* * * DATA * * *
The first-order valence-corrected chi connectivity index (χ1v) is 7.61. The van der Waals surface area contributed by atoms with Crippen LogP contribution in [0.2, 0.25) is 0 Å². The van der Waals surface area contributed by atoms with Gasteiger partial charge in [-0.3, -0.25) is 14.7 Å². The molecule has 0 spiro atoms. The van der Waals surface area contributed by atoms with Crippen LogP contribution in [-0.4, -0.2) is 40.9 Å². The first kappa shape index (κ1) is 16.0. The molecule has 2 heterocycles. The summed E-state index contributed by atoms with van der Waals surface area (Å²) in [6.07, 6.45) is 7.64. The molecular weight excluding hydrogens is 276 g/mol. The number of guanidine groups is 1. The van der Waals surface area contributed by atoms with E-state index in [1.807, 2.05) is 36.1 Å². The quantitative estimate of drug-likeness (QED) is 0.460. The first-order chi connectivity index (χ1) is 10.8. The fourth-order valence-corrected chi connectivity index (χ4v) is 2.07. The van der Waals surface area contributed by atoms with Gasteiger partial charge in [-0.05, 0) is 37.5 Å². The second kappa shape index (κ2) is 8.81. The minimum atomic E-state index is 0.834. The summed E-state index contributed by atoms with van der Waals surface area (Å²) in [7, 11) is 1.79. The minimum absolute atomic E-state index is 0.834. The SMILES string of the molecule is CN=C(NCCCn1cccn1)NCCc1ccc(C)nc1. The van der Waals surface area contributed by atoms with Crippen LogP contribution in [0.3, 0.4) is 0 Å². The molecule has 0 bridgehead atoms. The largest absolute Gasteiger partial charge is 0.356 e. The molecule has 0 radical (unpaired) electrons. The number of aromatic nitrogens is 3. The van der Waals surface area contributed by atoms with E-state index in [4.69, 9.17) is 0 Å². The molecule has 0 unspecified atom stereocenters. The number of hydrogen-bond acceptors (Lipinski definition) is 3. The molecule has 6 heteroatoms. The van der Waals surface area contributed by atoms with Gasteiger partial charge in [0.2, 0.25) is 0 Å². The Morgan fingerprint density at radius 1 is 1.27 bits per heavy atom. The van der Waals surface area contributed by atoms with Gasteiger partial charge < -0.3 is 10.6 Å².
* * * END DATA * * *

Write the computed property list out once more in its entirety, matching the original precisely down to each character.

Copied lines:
The first-order valence-corrected chi connectivity index (χ1v) is 7.61. The van der Waals surface area contributed by atoms with Crippen LogP contribution in [0.2, 0.25) is 0 Å². The van der Waals surface area contributed by atoms with Gasteiger partial charge in [-0.3, -0.25) is 14.7 Å². The molecule has 0 spiro atoms. The van der Waals surface area contributed by atoms with Crippen LogP contribution in [-0.4, -0.2) is 40.9 Å². The first kappa shape index (κ1) is 16.0. The molecule has 2 heterocycles. The summed E-state index contributed by atoms with van der Waals surface area (Å²) in [6.07, 6.45) is 7.64. The molecular weight excluding hydrogens is 276 g/mol. The number of guanidine groups is 1. The van der Waals surface area contributed by atoms with E-state index in [1.807, 2.05) is 36.1 Å². The quantitative estimate of drug-likeness (QED) is 0.460. The first-order chi connectivity index (χ1) is 10.8. The fourth-order valence-corrected chi connectivity index (χ4v) is 2.07. The van der Waals surface area contributed by atoms with Gasteiger partial charge in [-0.05, 0) is 37.5 Å². The second kappa shape index (κ2) is 8.81. The minimum atomic E-state index is 0.834. The summed E-state index contributed by atoms with van der Waals surface area (Å²) in [7, 11) is 1.79. The minimum absolute atomic E-state index is 0.834. The SMILES string of the molecule is CN=C(NCCCn1cccn1)NCCc1ccc(C)nc1. The van der Waals surface area contributed by atoms with Crippen LogP contribution in [0.3, 0.4) is 0 Å². The molecule has 0 bridgehead atoms. The largest absolute Gasteiger partial charge is 0.356 e. The molecule has 0 radical (unpaired) electrons. The number of aromatic nitrogens is 3. The van der Waals surface area contributed by atoms with E-state index in [4.69, 9.17) is 0 Å². The molecule has 0 unspecified atom stereocenters. The number of hydrogen-bond acceptors (Lipinski definition) is 3. The molecule has 6 heteroatoms. The van der Waals surface area contributed by atoms with Gasteiger partial charge in [0.2, 0.25) is 0 Å². The Morgan fingerprint density at radius 1 is 1.27 bits per heavy atom. The van der Waals surface area contributed by atoms with Gasteiger partial charge < -0.3 is 10.6 Å².